I would fund that opportunity.

Venture Capital Survey: How do they make decisions, what’s important: Summary

A fairly extensive survey of venture capitalists was published this week from 4 professors at Booth School, Chicago; Stanford; Harvard; and Univ of British Columbia.

How do VC's decide to invest in a startup
How do VC’s decide to invest in a startup

It is a long 80 page read, but worth it.

Here are the highlights that I thought were worth reiterating. Nothing in this report would surprise an insider, but for new entrepreneurs seeking investment, it answers questions about the 8 areas:

  1. deal sourcing (where do they get startups to invest in);
  2. investment decisions (which ones they invest in);
  3. valuation;
  4. deal structure (what are the key terms and conditions);
  5. post-investment value-added;
  6. exits;
  7. internal organization of firms; and
  8. relationships with limited partners. In selecting investments

They surveyed over 889 VC’s at 681 firms.

  • Roughly one-half of all true IPOs are VC-backed even though fewer than one quarter of 1% of companies receive venture financing
  • Public companies that previously received VC backing account for one-fifth of the market capitalization and 44% of the research and development spending of U.S. public companies.
  • The ability to generate a pipeline of high-quality investment opportunities or proprietary deal flow is considered an important determinant of success in the VC industry.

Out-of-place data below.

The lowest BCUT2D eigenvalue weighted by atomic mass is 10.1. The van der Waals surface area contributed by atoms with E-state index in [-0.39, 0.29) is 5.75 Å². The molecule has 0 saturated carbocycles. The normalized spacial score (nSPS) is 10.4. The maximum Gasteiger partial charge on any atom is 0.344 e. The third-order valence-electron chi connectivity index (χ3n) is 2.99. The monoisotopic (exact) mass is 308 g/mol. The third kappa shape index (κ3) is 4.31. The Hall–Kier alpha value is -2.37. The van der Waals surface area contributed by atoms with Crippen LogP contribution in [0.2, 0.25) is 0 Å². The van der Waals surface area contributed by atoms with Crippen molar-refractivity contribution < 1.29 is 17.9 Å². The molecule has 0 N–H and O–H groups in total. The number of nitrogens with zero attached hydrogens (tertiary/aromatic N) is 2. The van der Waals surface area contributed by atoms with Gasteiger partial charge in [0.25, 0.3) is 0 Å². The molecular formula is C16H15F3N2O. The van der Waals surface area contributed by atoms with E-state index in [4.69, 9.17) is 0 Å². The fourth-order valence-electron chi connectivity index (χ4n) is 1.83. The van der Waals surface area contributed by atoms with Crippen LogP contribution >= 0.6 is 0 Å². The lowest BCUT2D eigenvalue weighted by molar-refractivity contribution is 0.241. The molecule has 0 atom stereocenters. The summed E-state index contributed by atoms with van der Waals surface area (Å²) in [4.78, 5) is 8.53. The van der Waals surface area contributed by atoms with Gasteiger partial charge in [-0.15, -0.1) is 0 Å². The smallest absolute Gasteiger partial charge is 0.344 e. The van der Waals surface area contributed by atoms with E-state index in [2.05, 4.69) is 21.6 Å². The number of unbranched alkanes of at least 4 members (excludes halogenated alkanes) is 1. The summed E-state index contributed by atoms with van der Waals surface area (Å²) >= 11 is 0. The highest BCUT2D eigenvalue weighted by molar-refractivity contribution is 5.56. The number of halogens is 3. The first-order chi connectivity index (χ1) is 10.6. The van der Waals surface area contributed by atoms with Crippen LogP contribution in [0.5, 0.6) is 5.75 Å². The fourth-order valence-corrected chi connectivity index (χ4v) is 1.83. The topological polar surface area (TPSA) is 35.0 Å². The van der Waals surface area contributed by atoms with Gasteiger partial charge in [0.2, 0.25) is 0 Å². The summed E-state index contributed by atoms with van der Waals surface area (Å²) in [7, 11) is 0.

• Over 30% of investments are generated through professional networks. Another 20% are referred by other investors and 8% from a portfolio company. Almost 30% are proactively self-generated. Only 10% come inbound from company management.
  • Few VC investments (<10%) come from entrepreneurs who beat a path to the VC’s door without any connection

  • The median firm closes about 4 deals per year. For each deal in which a VC firm eventually invests or closes, the firm considers roughly 151+ potential opportunities
  • VCs focus on the quality of the management team, the market or industry, the competition, the product or technology and the business model in their investment decisions.
  • VCs ranked the management team (or jockey) as the most important factor.

  • California VC firms are more likely to say passion is important and experience is less important.
  • The average deal takes 83 days to close; the average firm spends 118 hours on due diligence over that period and the average firm calls 10 references.

  • The average required IRR is 31%. Late-stage and larger VCs require lower IRRs of 28% to 29% while smaller and early-stage VCs have higher IRR requirements. The same pattern holds in cash-on-cash multiples, with an average multiple of 5.5 and a median of 5 required on average, with higher multiples for early-stage and small funds
  • VCs report that fewer than 30% of the companies meet projections.

  • Interestingly, 91% of our sample believe that unicorns are overvalued—either slightly or significantly
  • Pro-rata rights, which give investors the right to participate in the next round of funding, are used in 81% of investments.
  • Participation rights that allow VC investors to combine upside and downside protection (so that VC investors first receive their downside protection and then share in the upside) are used on average 53% of the time.
  • Redemption rights give the investor the right to redeem their securities, or demand from the company the repayment of the original amount. These rights are granted 45% of the time